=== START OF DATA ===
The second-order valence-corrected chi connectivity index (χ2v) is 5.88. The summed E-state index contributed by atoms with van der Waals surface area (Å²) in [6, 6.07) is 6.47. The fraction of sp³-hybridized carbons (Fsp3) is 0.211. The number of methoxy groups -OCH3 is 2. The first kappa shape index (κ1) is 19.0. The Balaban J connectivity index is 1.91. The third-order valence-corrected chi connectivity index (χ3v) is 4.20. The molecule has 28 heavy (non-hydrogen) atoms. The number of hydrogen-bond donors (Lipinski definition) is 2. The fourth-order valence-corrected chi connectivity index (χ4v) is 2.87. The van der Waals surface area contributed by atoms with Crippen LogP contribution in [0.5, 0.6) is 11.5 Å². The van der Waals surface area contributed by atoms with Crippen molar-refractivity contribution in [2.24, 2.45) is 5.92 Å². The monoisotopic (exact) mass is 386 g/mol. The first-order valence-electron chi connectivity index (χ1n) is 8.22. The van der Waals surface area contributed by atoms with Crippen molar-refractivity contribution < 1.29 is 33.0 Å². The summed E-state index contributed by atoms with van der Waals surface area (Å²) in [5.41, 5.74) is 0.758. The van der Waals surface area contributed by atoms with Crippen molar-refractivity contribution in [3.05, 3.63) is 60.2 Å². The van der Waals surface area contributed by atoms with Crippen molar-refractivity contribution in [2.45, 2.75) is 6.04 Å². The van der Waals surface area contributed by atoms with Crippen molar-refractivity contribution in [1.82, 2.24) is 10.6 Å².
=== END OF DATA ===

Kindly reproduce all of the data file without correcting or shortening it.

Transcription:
The second-order valence-corrected chi connectivity index (χ2v) is 5.88. The summed E-state index contributed by atoms with van der Waals surface area (Å²) in [6, 6.07) is 6.47. The fraction of sp³-hybridized carbons (Fsp3) is 0.211. The number of methoxy groups -OCH3 is 2. The first kappa shape index (κ1) is 19.0. The Balaban J connectivity index is 1.91. The third-order valence-corrected chi connectivity index (χ3v) is 4.20. The molecule has 28 heavy (non-hydrogen) atoms. The number of hydrogen-bond donors (Lipinski definition) is 2. The fourth-order valence-corrected chi connectivity index (χ4v) is 2.87. The van der Waals surface area contributed by atoms with Crippen LogP contribution in [0.5, 0.6) is 11.5 Å². The van der Waals surface area contributed by atoms with Crippen molar-refractivity contribution in [2.24, 2.45) is 5.92 Å². The monoisotopic (exact) mass is 386 g/mol. The first-order valence-electron chi connectivity index (χ1n) is 8.22. The van der Waals surface area contributed by atoms with Crippen molar-refractivity contribution < 1.29 is 33.0 Å². The summed E-state index contributed by atoms with van der Waals surface area (Å²) in [5.41, 5.74) is 0.758. The van der Waals surface area contributed by atoms with Crippen molar-refractivity contribution in [3.05, 3.63) is 60.2 Å². The van der Waals surface area contributed by atoms with Crippen molar-refractivity contribution in [2.45, 2.75) is 6.04 Å². The van der Waals surface area contributed by atoms with Crippen molar-refractivity contribution in [1.82, 2.24) is 10.6 Å².